Earning stocks dividends is a good thing for the long-term growth of your investment portfolio. Compounding those dividends makes the good thing even better. Paying broker commissions to buy shares or reinvest dividends is not such a good thing. Some research into dividend reinvestment plans will allow you to buy shares of dividend paying companies and avoid paying broker commissions.
Direct Stock Purchase Plans
Many companies have set up what are referred to as direct purchase plans or dividend reinvestment plans, which allow investors to purchase company shares and have any earned dividends reinvested into more shares. The companies which sponsor these types of plans tend to be those companies with histories of regular dividend payments -- the types of companies you want to own for the dividends. Direct purchases and dividend reinvestment plans both offer dividend reinvestment without charge. The difference is that a true dividend reinvestment plan requires you to first buy at least one share outside of the plan before you can enroll. In most cases, the terms direct purchase plan and dividend reinvestment plan are interchangeable.
Finding Direct Purchase Plans
You can find the direct purchase plan information of a particular stock on the Investor Relations page of the company's website. The Investor Relations pages will provide links to information about the company's plan and to the plan administrator which handles plan enrollment and reporting. You can also find lists of companies offering stock purchase plans on the websites of those companies which provide administration services. The major stock purchase plan administrators are Computershare, American Stock Transfer & Trust Company, Bank of New York Shareowner Services and Wells Fargo Shareowner Services.
Review the Costs and Fees
Each stock direct purchase or dividend reinvestment plan has its own fee schedule which has been set up by the sponsor company. A few plans are completely fee free. More common are plans which charge an initial enrollment fee and then you can invest without paying any additional fees. For some plans, there is a fee to buy shares of stock unless you set up an automatic direct investment plan out of your bank account. Check the fee schedule carefully of any company for which you are considering enrollment in the stock purchase plan. Other considerations are the minimum initial and periodic investment amounts.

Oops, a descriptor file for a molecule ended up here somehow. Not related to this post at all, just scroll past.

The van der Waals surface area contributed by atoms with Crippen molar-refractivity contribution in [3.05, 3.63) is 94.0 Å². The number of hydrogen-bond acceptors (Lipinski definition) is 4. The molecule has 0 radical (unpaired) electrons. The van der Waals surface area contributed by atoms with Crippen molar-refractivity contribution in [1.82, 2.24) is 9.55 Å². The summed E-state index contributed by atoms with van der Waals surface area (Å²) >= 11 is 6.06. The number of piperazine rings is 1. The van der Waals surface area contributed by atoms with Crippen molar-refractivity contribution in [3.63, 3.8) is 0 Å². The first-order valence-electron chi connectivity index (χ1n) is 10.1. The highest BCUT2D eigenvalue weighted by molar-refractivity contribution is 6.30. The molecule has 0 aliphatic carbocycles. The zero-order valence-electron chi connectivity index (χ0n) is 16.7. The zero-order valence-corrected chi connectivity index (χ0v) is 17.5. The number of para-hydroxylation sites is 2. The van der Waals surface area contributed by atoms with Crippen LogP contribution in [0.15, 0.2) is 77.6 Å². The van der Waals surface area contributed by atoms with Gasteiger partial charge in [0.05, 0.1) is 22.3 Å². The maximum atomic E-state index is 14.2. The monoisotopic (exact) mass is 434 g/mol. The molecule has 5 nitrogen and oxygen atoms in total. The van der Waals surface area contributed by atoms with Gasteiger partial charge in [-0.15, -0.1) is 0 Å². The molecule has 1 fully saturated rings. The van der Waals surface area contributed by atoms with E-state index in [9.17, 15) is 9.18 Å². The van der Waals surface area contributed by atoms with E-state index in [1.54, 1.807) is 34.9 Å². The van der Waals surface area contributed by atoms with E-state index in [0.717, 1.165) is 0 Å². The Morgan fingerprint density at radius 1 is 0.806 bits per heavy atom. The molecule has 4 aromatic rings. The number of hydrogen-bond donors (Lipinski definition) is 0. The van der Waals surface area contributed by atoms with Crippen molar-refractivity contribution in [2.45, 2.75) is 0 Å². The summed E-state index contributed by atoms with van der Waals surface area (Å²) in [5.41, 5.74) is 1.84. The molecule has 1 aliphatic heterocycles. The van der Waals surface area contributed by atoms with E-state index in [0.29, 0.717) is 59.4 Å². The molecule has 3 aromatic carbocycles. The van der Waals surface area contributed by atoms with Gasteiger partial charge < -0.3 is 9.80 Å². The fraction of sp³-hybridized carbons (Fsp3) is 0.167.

Since a direct stock purchase plan allows you to buy shares of a single dividend-paying stock, you should make sure the plans you select are from companies in which you want to own the shares for the long term. The best candidates are large companies with long histories of steady dividend payments. You may choose to enroll in the dividend reinvestment plans of several companies to diversify your growth holdings.
Tim Plaehn has been writing financial, investment and trading articles and blogs since 2007. His work has appeared online at Seeking Alpha, Marketwatch.com and various other websites. Plaehn has a bachelor's degree in mathematics from the U.S. Air Force Academy.